A-F
I decided against this one, but still elements I liked .
A-I, Messenger Owls
A-J, Maiden’s Journey to Grandmother’s Hut
A-J
Spot illustration with text.
A-M, Birthing at the Placed Called Los Sapos.
A-N, Song of Hunaphu
“…of mother’s womb the void glowed redness bathed me for hours…”

 

Plate A-N, Nursing Twins: “screechers of want…”
A-O, My Boys
“…returns with quetzal feathers, muscled shoulders draped with jaguar skins.”
A-P, A Grandmother’s Wish
“…I remember their father did the same…”
Plate B-D Hard Work
Plate B-G, The Rat’s Tale
Plate B-G Ixbalanque, We Twins Scheme for our Father’s Rubber Ball
Plate B-N, Twins Practicing the Ball Game
“Atop a pine the dove observes their arrival”
BX, The Underworld Lords’ Complain
“Have they no shame stomping about up there? said One Death.”
CX, A Summons from Lord One Death
“Lord One Death summons you to play the sacred game against us.”
DX, Screech Owl Leads the Way
“At dusk, I transform from owl into a skull…”
EX,The Brothers’ Canyon Descent
“Milky Way glitters overhead against the dark womb sky.”
FX, Scorpion at the Crossing
“Midair, my stinger whips and spikes the rubber sphere with such fury that ball and striker will not separate.”
GX, Blood River in Earthshine
“Two boys ride the scorpion’s back. Eight insect legs scuttle across my river bed.”
HX, Finding Black Road
“Under Blood Moon Twins ride Scorpion’s back…”
IX, Mosquito’s Tale
“Hunaphu plucked a hair from his leg. He gave me wings, named me mosquito, and told me to guzzle blood.”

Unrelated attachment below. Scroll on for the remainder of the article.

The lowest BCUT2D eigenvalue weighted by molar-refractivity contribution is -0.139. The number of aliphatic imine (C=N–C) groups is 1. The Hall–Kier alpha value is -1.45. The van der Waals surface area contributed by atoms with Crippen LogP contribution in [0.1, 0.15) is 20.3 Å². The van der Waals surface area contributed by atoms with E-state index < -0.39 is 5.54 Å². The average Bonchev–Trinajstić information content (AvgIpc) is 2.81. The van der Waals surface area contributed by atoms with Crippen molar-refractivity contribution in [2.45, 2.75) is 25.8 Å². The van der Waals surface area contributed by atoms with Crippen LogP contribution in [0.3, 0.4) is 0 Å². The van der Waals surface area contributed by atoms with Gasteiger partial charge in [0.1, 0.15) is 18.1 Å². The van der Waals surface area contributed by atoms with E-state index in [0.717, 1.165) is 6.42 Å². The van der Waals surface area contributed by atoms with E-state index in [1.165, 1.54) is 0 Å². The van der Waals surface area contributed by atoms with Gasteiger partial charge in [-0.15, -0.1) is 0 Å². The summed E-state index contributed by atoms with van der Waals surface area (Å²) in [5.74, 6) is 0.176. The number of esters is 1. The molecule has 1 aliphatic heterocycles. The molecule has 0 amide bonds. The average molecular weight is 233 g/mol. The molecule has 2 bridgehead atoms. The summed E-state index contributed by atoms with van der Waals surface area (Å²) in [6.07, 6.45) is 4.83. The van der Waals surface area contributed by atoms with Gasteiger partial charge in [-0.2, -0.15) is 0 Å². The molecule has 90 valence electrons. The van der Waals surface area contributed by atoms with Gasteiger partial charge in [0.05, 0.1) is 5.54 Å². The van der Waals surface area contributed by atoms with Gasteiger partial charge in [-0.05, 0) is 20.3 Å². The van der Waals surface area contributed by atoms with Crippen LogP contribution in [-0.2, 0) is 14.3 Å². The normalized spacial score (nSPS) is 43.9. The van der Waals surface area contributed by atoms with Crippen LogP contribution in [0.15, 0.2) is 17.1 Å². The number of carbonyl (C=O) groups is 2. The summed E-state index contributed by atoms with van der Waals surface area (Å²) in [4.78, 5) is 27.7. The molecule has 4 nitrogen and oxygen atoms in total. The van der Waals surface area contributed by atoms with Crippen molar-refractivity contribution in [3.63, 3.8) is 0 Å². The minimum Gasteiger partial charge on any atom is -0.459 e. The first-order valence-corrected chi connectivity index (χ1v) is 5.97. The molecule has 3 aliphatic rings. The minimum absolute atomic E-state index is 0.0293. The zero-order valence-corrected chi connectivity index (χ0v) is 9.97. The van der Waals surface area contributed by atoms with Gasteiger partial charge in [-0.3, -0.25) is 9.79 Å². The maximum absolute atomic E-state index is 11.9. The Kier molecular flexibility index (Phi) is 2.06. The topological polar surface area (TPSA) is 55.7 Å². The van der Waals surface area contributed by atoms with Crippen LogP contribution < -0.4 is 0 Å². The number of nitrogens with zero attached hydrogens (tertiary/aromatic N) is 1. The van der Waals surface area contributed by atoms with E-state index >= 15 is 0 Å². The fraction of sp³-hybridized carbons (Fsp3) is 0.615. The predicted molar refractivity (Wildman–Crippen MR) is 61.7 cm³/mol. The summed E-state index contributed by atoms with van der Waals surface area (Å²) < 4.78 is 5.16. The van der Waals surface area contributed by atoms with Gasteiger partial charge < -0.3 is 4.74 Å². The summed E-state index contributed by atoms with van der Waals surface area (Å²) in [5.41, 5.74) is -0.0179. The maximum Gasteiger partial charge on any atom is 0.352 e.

JX, Thrones on the Black Road
“Thus they came to where the Xibalbans were.”
KX, Gifts at the House of Darkness
“The messenger of One Death offers us a torch and two cigars.”
LX, Home-court Advantage
“We…drop our rubber ball on the court. But the Lords refuse it, throw down a skull instead. ‘This is not a ball’ we protest.”
L-LX, Winners and Losers
“Just four bowls of flowers, says Seven Death, one bowl yellow petals, one bowl red, one bowl large petals, one bowl black.”
MX, Prisoners in the House of Blades.
“Yours shall be the flesh of animals, they said to the blades”
MX, 1
spot illustration
MX, 2
Spot illustration
NX, Ants Tell of Cutting Petals
“We clamber stalks to nip petals from their stems, march back to the House of Daggers, our fragrant spoils.”
OX, Outside the House of Daggers
“Air thrums with death bats, moths, owls. Ground crawls with coralillio, centipedes and scorpions.”
PX, A Night in the Bat House
“…screeching snatch-bats careen through the dark.”
Poem Q, Severed Head.
“One Death rolls Hunaphu’s head to the court where the Xibalbans rejoice. Ixbalanque turns from grief and calls together all the animals. From a squash, leaves, wood and stones they build for Hunaphu a crude head.”
Poem R, Rabbit’s Ruse
“In the House of Bats Ixbalanque whispered in my long soft ears…”
Poem S, The Songs of Ixbalanque.
“Now the Lords scheme our death by red hot stones and burning coals.”
Poem T, Twins Leaping”.
“Let’s play a game of jumping over fire, said Lord One Death…Coals blazed and the rocks glowed bright red. But before the Lords could push us in, we dove headfirst to our deaths.”
Poem U, Funerary Advice.
“The Lords pulled our smoking corpses from the fire pit and laid us on the ground.”
Poem V, Resurrection.
“After five days we reappeared with faces glistening and shimmying in the water like catfish.”
Poem W, Of Orphans and Armadillos.
“On a side street we dance the Armadillo. A crowd gathers to whistle and shout.”
Poem X, Dancing for Lords.
“One Death cheers when we dance the Deer and laughs at the Centipede.”